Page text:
An al Qaeda plot is linked to an announcement by the State Department that it was closing several consulates and embassies around the world on Sunday due to a security threat, CBS News has learned.
CBS News correspondent David Martin reports that U.S. intelligence has picked up signs of an al Qaeda plot against American diplomatic posts in the Middle East and other Muslim countries. The intelligence does not mention a specific location, which is why all embassies that would normally be open on Sunday have been ordered to close. That includes embassies and consulates in the Middle East, North Africa, and South Asia, where Sunday is the start of the work week.
Martin further reported that officials say this appears to be a real plot in the making and not just the normal chatter among terrorists talking about attacks they'd like to carry out. But these same officials add they are missing key pieces of information.
As of 7 a.m. ET Friday, at least 17 embassies have announced that they will close on Sunday in accordance with the State Department's guidance, including the U.S. embassies in Bahrain, Egypt, Iraq, Israel, Jordan, Kuwait, Libya, Oman, Qatar, Saudi Arabia, United Arab Emirates, Yemen, Afghanistan, Bangladesh, Mauritania, Sudan and Djibouti. A statement on the website of the embassy in Kuwait explained, "The Department of State has instructed certain U.S. Embassies and Consulates to remain closed or to suspend operations on Sunday, August 4...Accordingly, the U.S. Embassy in Kuwait will be closed on Sunday, August 4."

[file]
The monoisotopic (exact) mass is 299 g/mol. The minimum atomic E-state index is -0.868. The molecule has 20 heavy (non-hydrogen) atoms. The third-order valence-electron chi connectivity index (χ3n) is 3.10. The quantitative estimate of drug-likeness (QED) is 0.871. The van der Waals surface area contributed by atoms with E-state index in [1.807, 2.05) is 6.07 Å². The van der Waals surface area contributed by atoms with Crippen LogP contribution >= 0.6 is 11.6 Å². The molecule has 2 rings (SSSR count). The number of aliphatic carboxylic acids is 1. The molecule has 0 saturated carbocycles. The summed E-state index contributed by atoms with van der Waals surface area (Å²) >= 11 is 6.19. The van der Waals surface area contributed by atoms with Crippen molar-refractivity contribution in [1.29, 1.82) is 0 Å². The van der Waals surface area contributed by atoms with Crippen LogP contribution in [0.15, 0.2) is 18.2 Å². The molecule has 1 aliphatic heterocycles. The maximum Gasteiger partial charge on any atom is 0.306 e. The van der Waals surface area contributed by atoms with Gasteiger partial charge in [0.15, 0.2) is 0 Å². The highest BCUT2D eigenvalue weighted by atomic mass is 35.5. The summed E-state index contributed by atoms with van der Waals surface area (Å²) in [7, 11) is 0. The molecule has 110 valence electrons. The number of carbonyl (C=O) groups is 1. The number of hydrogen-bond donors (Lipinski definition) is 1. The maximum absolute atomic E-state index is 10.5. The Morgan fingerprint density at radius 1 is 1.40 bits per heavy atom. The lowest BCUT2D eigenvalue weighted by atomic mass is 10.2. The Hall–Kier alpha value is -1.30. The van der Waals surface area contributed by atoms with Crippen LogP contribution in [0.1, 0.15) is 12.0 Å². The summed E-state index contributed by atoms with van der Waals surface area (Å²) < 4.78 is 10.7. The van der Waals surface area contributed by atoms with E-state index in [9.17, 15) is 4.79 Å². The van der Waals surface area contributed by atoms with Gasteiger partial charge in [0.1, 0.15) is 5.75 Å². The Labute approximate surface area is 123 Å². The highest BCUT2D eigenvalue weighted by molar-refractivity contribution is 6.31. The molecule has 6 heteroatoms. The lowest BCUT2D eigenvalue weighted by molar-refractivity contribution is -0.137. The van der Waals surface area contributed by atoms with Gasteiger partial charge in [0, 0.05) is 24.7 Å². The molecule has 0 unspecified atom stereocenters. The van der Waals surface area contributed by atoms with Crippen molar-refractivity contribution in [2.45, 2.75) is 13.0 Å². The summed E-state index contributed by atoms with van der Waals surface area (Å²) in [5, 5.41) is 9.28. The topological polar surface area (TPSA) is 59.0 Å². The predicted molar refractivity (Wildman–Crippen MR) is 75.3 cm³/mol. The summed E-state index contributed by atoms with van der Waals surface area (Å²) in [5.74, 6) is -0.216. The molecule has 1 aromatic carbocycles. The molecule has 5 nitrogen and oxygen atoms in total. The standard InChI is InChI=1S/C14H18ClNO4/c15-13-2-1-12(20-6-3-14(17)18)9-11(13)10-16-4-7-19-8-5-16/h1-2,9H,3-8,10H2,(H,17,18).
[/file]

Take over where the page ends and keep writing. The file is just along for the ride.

In the meantime, the statement continued, "All U.S. citizen services appointments and visa appointments have been cancelled and have been rescheduled on an individual basis."
Earlier, Marie Harf, the deputy spokeswoman for the State Department, told reporters that the step was taken as a "precautionary" measure. She did not provide further specifics on the nature of the threat or which embassies would be forced to shutter for the day.
"The Department of State has instructed certain U.S. embassies and consulates to remain closed or to suspend operations on Sunday, August 4th," she said, explaining that the decision was made "out of an abundance of caution."
She said that is is "possible" some facilities would remain closed for more than a day, depending on the results of a security analysis.
A senior State Department official told CBS News: "For those who asked about which embassies and consulates we have instructed to suspend operations on August 4th, the answer is that we have instructed all U.S. Embassies and Consulates that would have normally been open on Sunday to suspend operations, specifically on August 4th. It is possible we may have additional days of closing as well." The official added: "The Department, when conditions warrant, takes steps like this to balance our continued operations with security and safety."
Harf declined to say from which region of the world the threat had emanated, saying only that "security considerations have led us to take this precautionary step, as we do from time to time."
The State Department will provide further details soon, Harf said.
The security of American embassies and other diplomatic facilities has recently emerged as a political flashpoint in the wake of the September 11, 2012 attack on a U.S. facility in Benghazi, Libya, that claimed the lives of four Americans, including then-ambassador to Libya Chris Stevens.
In the wake of that attack, Republicans accused the State Department of providing insufficient security for diplomatic personnel in Libya.